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Antwon Rose's mom breaks down in interview

The mother and family members of Antwon Rose, the unarmed teen who was fatally shot by police near Pittsburgh, speaks to CNN about Rose's death.

Posted: Jul 1, 2018 12:38 PM
Updated: Jul 1, 2018 12:44 PM

The family of the 17-year-old shot and killed by an East Pittsburgh police officer told CNN Friday they appreciate the love and support they're getting from people across the country, and they wish Antwon could have seen it.

"Sometimes it's overwhelming, you know, because it's like, 'That's my brother,'" Kyra Jamison explained when asked by Erica Hill about the "persistent but ... very peaceful" protests. The interview with Hill was the family's first since East Pittsburgh Police officer Michael Rosfeld was charged with criminal homicide for shooting the unarmed 17-year-old.

Jamison said her family will eventually join protesters in calling for justice, but first they have to finish mourning. "Right now we have to grieve before we step out there."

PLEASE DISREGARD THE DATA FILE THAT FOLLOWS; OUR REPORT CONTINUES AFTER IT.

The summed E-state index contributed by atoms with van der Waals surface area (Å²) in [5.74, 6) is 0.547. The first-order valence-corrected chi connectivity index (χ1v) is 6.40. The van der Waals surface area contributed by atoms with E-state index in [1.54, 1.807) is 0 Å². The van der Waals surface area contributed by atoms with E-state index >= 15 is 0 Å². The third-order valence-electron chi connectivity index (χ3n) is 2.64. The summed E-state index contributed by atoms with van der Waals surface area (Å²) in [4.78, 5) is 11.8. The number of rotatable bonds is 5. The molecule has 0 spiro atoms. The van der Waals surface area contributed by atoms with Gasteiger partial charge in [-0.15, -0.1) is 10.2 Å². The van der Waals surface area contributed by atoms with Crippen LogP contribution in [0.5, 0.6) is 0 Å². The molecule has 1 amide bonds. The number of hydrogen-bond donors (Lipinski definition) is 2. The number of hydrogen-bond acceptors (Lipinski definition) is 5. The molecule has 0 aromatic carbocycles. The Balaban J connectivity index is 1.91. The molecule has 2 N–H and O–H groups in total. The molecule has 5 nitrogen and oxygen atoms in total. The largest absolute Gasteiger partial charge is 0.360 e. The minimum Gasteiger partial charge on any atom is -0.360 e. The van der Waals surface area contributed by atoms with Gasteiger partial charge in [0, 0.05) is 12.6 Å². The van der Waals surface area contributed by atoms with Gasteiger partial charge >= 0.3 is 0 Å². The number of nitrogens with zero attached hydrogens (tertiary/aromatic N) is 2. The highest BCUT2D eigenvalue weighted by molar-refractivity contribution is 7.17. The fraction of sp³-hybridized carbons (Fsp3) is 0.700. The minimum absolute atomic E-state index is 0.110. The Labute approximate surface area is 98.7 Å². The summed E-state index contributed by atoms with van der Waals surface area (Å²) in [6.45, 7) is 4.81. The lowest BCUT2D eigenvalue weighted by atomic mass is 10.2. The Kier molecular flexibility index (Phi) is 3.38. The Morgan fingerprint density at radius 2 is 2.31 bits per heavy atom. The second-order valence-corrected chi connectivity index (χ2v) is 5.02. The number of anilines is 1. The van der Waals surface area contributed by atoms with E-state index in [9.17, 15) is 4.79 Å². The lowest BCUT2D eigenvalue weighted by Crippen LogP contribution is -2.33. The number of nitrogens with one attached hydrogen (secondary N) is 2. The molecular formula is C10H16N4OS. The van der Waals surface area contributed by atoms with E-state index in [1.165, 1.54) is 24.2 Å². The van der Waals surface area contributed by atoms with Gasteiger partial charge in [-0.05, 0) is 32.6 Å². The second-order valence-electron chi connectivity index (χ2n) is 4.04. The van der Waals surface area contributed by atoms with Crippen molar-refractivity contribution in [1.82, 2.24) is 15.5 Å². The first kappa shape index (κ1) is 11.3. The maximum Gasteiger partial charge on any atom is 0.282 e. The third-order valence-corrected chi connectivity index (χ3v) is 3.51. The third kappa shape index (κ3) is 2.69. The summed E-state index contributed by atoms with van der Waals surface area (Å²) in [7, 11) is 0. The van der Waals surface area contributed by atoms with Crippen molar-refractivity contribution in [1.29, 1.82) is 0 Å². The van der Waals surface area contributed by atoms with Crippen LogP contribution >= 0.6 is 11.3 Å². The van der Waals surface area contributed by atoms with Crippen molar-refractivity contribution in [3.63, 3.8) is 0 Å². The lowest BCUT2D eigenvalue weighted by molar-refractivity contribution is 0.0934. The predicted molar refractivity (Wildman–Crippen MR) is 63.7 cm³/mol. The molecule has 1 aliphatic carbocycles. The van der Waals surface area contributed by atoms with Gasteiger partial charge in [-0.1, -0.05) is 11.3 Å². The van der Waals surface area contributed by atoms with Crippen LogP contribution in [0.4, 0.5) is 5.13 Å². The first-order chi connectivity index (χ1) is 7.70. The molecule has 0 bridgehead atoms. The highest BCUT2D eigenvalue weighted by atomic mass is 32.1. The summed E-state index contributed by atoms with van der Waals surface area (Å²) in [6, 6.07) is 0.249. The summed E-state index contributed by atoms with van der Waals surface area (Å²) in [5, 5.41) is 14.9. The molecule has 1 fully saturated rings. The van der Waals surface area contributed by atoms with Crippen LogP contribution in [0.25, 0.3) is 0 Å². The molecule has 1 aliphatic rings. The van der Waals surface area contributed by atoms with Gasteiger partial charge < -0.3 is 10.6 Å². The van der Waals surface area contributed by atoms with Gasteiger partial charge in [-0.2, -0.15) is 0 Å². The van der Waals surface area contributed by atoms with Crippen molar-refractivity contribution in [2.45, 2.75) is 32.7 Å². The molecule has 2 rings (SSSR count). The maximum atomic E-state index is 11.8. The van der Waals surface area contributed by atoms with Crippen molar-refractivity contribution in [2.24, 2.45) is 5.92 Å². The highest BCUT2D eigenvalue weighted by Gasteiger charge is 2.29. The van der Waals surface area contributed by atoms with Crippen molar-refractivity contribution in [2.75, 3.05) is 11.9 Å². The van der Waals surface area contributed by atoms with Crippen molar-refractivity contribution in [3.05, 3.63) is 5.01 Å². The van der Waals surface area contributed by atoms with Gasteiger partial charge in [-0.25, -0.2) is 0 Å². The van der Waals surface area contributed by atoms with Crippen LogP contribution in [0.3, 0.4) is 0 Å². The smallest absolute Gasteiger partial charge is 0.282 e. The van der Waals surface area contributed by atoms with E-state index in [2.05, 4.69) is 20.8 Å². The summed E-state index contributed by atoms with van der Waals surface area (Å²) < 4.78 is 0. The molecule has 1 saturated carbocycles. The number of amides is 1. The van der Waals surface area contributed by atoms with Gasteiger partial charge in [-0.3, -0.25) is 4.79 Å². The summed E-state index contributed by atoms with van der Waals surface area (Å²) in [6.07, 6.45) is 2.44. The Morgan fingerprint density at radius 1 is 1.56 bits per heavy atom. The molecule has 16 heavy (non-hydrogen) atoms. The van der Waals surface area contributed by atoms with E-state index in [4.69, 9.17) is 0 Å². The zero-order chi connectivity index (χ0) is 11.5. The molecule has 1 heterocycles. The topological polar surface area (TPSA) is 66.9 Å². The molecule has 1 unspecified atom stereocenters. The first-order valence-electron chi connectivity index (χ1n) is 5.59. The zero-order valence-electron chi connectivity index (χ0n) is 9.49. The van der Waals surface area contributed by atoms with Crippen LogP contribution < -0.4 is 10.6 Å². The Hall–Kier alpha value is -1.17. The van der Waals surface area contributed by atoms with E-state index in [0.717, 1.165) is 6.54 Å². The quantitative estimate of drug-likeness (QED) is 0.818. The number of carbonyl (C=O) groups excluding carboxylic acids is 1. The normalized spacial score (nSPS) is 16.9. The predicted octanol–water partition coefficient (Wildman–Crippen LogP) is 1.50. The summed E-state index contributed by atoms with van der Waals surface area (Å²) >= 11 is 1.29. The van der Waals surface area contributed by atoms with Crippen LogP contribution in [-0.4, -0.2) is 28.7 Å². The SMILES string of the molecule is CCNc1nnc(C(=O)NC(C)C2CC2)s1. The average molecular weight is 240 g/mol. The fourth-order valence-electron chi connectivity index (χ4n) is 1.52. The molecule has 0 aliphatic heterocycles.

"We appreciate it, we do," she said. "We're not out there yet because we're still going through our movements, but we're going to be out there right with them. We promise that."

Protests have been steady since Rose, an African-American, was killed on June 19. Prior to the announcement that Rosfeld would be charged, community members called for Allegheny County District Attorney Steve Zappala to step down. Local elected officials joined in with calls for justice and police accountability.

According to Allegheny County police, Rose was a passenger in a car that authorities suspected of being involved in a shooting in nearby North Braddock on June 19.

Rosfeld pulled the car over and ordered the driver out of the car and onto the ground, police said. Rose and another passenger "bolted" from the vehicle, and the East Pittsburgh officer opened fire, striking the teenager, police said.
"I just wish Antwon was here to see all of this," mother Michelle Kenney, who was overcome with emotion throughout the interview, said as she reflected on the public outpouring of support.

"Right now I can only deal with how I feel as a mom. I can't see past having to bury my son."

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